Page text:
May weather, stream flows, and summary
In most years the Jefferson River during May is too high and muddy to be a viable option. Because the river drains a large catchment area, when snowmelt runoff begins it usually lasts until mid-June. Formed by the Big Hole and Beaverhead Rivers near Twin Bridges, the Jefferson River is the last of the rivers in the area to come into form. During May it is best to focus on the Ruby River or the upper Big Hole River. But, as with many rivers in Montana, May is snowmelt runoff season and it is best focus on tailwater rivers such as the Missouri, Madison, Bighorn Rivers.
However, windows of fishable conditions do occur in May on the Jefferson River. When these windows occur, the fishing is often quite good—it is almost as if the fish know high and muddy flows are coming and feed accordingly. The Mother’s Day caddis hatch can occur in May on the Jefferson River, but the weather must line up perfectly for river conditions to allow for stream flows and clarity to be conducive for feeding fish.
May on the Jefferson River is the wettest month of the year, with over 2.5” inches of rain falling in the area. Hours of sunlight increase to almost 15 hours by the end of the month. Daily high temperatures climb considerably throughout the month from a cool 55 degrees F early in May to nearly 70 degrees later in the month, thus helping to speed runoff.
The combination of warming air temperatures and increased precipitation, in most years, make the Jefferson River a high-flowing muddy mess. Most days in May see the Jefferson River unfishable, however weather watchers can predict the occurrence of small windows of fishable conditions.
Because the average daily high temperature increases nearly 15 degrees throughout the month, the first two weeks of May serve up the greatest opportunity for fishable conditions. Caddis can hatch in abundance during a fishable window and the dry fly fishing can be exceptional. The ideal scenario for this to occur is daytime highs not above 70 degrees F and nighttime lows not above freezing. If this weather pattern holds for several days, the river’s stream flows will drop and clear.
May fishing: what to expect
For fishing the Jefferson River in May it is best to expect two things—high, muddy stream flows and a little of the unexpected. If stream flows drop and clarity improves, fishing the Jefferson River for a few days before the stream flows rise again and muddy water returns is a viable option. Anglers can find very good fishing with two-fly nymphs rigs and dry fly fishing with caddis.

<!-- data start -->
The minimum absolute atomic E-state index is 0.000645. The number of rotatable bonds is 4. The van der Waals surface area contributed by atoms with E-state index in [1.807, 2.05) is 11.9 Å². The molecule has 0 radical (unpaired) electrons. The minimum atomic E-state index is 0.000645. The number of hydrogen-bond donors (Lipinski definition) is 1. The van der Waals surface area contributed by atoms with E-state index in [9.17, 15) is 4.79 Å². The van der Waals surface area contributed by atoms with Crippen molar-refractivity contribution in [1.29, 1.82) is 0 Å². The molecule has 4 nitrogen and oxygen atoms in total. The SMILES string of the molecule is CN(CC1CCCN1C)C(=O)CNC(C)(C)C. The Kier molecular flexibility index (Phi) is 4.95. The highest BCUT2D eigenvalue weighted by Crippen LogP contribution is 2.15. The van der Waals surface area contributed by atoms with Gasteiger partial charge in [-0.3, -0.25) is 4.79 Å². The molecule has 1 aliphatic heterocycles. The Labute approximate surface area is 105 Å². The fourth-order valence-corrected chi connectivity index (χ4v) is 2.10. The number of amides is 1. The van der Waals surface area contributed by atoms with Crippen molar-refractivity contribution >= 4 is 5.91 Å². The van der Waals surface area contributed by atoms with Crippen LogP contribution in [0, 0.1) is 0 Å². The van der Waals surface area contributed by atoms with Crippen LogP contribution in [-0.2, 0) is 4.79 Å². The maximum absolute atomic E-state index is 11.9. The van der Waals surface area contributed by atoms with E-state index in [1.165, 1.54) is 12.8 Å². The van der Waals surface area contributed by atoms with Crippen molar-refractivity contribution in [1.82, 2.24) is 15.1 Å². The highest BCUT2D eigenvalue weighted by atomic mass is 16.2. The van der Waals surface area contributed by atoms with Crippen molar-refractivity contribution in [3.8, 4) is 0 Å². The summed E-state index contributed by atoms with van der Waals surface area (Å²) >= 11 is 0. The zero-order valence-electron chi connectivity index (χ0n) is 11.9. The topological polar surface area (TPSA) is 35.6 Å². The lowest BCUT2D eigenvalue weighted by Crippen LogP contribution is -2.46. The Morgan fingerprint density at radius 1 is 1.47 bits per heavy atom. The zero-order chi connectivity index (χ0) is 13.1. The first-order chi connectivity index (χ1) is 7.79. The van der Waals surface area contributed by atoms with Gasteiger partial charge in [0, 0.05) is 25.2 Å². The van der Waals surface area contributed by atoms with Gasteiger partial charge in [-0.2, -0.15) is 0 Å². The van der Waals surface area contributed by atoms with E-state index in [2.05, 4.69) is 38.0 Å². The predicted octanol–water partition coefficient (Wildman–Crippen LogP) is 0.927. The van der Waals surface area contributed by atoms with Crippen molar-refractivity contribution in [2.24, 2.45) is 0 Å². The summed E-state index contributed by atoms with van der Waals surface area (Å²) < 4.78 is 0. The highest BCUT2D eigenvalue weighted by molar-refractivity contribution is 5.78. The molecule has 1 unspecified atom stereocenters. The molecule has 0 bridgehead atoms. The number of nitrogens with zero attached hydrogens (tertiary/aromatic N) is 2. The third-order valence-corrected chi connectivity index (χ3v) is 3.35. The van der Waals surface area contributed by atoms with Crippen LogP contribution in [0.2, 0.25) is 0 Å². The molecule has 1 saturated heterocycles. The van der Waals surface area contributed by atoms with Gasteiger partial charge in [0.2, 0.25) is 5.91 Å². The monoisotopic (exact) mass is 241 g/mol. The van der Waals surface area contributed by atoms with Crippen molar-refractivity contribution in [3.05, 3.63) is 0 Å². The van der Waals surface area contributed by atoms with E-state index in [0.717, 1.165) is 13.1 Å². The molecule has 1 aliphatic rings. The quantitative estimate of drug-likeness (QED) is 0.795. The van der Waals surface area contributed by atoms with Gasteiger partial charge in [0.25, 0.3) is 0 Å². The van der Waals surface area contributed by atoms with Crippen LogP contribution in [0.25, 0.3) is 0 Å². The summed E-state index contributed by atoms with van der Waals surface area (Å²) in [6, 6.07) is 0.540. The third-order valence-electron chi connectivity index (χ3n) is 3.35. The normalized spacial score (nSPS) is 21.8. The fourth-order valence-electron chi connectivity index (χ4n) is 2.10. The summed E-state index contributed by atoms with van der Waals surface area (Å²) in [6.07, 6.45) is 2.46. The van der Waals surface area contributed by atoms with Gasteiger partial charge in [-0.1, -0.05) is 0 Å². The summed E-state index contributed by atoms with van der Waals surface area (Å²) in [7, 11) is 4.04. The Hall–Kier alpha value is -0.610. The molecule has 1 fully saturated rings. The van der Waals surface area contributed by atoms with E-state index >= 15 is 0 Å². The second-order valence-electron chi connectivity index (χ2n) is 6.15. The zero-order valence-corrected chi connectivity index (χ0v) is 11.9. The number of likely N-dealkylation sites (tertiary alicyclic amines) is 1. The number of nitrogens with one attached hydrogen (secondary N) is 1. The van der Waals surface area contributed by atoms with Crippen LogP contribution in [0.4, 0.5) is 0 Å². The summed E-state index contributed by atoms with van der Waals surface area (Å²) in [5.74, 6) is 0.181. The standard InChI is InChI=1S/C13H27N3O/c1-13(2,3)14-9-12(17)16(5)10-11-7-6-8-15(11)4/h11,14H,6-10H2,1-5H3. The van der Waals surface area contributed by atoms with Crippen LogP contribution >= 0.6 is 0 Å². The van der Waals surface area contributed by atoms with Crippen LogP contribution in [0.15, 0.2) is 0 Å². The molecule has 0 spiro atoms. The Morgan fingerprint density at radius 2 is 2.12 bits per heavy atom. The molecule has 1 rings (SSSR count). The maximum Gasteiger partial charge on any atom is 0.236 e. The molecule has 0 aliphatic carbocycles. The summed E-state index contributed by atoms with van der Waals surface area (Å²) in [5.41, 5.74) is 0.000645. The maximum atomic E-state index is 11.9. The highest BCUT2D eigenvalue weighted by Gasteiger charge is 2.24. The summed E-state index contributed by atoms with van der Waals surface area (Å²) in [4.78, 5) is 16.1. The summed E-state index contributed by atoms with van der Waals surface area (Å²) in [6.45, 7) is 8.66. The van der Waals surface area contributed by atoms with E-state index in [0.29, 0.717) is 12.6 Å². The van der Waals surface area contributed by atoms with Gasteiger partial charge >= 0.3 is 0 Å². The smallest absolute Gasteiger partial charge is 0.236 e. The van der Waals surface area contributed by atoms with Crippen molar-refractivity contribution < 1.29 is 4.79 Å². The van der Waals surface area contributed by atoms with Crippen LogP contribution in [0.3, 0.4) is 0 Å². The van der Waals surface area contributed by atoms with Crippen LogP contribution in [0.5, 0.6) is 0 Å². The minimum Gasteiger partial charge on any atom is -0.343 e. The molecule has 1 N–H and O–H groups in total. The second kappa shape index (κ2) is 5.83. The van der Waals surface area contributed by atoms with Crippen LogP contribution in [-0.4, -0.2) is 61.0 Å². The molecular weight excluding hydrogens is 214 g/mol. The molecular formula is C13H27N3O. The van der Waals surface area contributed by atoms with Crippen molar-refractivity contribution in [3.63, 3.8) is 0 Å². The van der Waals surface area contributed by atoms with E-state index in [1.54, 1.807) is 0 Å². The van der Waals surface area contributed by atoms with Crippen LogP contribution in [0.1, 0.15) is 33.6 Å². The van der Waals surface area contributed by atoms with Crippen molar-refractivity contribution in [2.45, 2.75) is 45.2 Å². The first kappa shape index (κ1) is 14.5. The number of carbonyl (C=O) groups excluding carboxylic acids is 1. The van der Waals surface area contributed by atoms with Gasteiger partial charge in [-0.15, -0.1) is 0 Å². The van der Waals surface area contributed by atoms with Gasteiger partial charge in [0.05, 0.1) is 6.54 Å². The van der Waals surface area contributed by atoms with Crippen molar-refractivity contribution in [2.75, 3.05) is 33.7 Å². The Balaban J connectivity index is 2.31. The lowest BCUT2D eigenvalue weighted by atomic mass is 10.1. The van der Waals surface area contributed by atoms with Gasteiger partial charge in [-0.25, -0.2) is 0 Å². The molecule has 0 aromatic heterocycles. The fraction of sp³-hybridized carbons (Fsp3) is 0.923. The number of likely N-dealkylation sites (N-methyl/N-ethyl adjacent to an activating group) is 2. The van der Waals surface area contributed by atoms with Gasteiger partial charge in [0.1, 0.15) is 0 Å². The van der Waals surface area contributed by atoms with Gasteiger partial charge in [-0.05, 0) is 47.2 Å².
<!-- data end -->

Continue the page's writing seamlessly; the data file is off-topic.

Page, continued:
Various mayfly, caddis, and stonefly nymphs fished as two-fly weighted rigs dead-drifted or slowly stripped will pick up fish. For dry fly anglers, on cloudy days emergences of Blue Winged Olive (BWOs) mayflies can occur, but the prospect of a strong hatch of caddis is what anglers hope for on the Jefferson River in May.
If water temperatures climb above 50 degrees, the heaviest caddis hatches will occur. The best window of ideal water temperatures is also reliant on rising air temperatures. This also means snowmelt runoff can begin, making the opportunity to fish a caddis hatch on the Jefferson River in May an exercise in luck rather than planning. If caddis are hatching and the river is clear enough to fish, target slower banks, back-eddies, and foam lines around structure. Use a dark grey or brown-bodied caddis dry fly in sizes 12 to 16 and thank your lucky stars for being in the right place at the right time.
Where to find May trout on the Jefferson
The Jefferson River in May is all about if, and when, snowmelt runoff occurs. Because the river is formed from the Beaverhead and Big Hole Rivers near Twin Bridges it easy to gauge conditions. However, stream flows often double over the course of the month. Finding trout on the Jefferson River follows suit—early in May trout can be easily found but by the middle of the month snowmelt runoff is in full swing and finding trout is difficult if not unsafe.
During mid- and late-May if the river drops and clears and a fishable window occurs, most fish will be found near bank-side structure and foam lines created by mixing currents or other structures. In these slower waters look for rising trout. During a hatch of caddis or BWOs target slower currents, eddy lines, and seams behind rocks. For March Browns, focus on slower runs and soft water downstream of structure.
If a hatch doesn’t occur but fishable conditions happen, target slow eddys, foam lines, and any soft water near structure with subsurface nymphs. Trout will feed voraciously during these windows of clear water, but they will be in lies where they can enjoy access to food floating by without spending too much energy swimming in heavy current.
Important May hatches
Hatches of caddis, Blue Winged Olives, and March Browns can occur on the Jefferson River in May. Appropriately named the Mother’s Day caddis hatch because it occurs around Mother’s Day, the prospect of fishing it relies on day-to-day conditions. As the water temperatures climb to 50 degrees F, caddis may hatch on sunny or cloudy days and can provide some exciting dry fly fishing. BWOs will hatch in abundance on cloudy, rainy days but on sunny days might only hatch in small numbers. Hatches of March Browns are sporadic in May, but when they do hatch, some of the river's largest trout prefer these larger—size 12 to 14—mayflies.
Jefferson River fly box for May
Light bodied caddis dry flies size 14 and 16
Caddis pupae size 14 and 16
BWO dry flies size 16 and 18
BWO emergers size 16 and 18
BWO nymphs size 16 and 18
Stonefly nymphs in brown and black sizes 10, 8 and 6
Sculpin and streamer patterns—white and black—sizes 6, 4 and 2
Brown and yellow woolly buggers sizes 6, 4 and 2